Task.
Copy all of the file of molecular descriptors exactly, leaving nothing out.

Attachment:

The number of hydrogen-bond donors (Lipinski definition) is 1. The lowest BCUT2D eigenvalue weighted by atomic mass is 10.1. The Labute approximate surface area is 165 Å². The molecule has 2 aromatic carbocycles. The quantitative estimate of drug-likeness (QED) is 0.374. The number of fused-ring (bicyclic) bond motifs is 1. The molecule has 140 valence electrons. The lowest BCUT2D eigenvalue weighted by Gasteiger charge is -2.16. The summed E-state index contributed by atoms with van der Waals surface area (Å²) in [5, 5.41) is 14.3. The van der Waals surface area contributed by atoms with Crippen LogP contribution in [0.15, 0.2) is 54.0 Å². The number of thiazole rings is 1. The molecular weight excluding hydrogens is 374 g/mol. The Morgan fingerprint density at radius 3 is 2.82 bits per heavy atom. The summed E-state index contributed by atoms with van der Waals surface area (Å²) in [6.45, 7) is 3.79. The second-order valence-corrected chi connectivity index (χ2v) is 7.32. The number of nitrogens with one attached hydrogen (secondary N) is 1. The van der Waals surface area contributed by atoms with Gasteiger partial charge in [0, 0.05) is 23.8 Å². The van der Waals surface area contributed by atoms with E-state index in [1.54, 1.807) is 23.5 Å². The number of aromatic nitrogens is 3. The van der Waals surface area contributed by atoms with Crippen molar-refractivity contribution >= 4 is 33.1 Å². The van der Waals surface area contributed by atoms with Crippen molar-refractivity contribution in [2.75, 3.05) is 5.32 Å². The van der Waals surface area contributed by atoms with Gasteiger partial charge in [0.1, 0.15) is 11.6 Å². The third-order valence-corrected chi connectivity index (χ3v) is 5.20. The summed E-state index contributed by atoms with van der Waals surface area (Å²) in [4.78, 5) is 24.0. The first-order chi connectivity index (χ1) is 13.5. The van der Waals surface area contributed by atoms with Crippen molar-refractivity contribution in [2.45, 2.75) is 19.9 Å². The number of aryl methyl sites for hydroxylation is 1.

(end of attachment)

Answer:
The number of hydrogen-bond donors (Lipinski definition) is 1. The lowest BCUT2D eigenvalue weighted by atomic mass is 10.1. The Labute approximate surface area is 165 Å². The molecule has 2 aromatic carbocycles. The quantitative estimate of drug-likeness (QED) is 0.374. The number of fused-ring (bicyclic) bond motifs is 1. The molecule has 140 valence electrons. The lowest BCUT2D eigenvalue weighted by Gasteiger charge is -2.16. The summed E-state index contributed by atoms with van der Waals surface area (Å²) in [5, 5.41) is 14.3. The van der Waals surface area contributed by atoms with Crippen LogP contribution in [0.15, 0.2) is 54.0 Å². The number of thiazole rings is 1. The molecular weight excluding hydrogens is 374 g/mol. The Morgan fingerprint density at radius 3 is 2.82 bits per heavy atom. The summed E-state index contributed by atoms with van der Waals surface area (Å²) in [6.45, 7) is 3.79. The second-order valence-corrected chi connectivity index (χ2v) is 7.32. The number of nitrogens with one attached hydrogen (secondary N) is 1. The van der Waals surface area contributed by atoms with Gasteiger partial charge in [0, 0.05) is 23.8 Å². The van der Waals surface area contributed by atoms with E-state index in [1.54, 1.807) is 23.5 Å². The number of aromatic nitrogens is 3. The van der Waals surface area contributed by atoms with Crippen molar-refractivity contribution >= 4 is 33.1 Å². The van der Waals surface area contributed by atoms with Crippen molar-refractivity contribution in [2.75, 3.05) is 5.32 Å². The van der Waals surface area contributed by atoms with Gasteiger partial charge in [0.1, 0.15) is 11.6 Å². The third-order valence-corrected chi connectivity index (χ3v) is 5.20. The summed E-state index contributed by atoms with van der Waals surface area (Å²) in [4.78, 5) is 24.0. The first-order chi connectivity index (χ1) is 13.5. The van der Waals surface area contributed by atoms with Crippen molar-refractivity contribution in [2.45, 2.75) is 19.9 Å². The number of aryl methyl sites for hydroxylation is 1.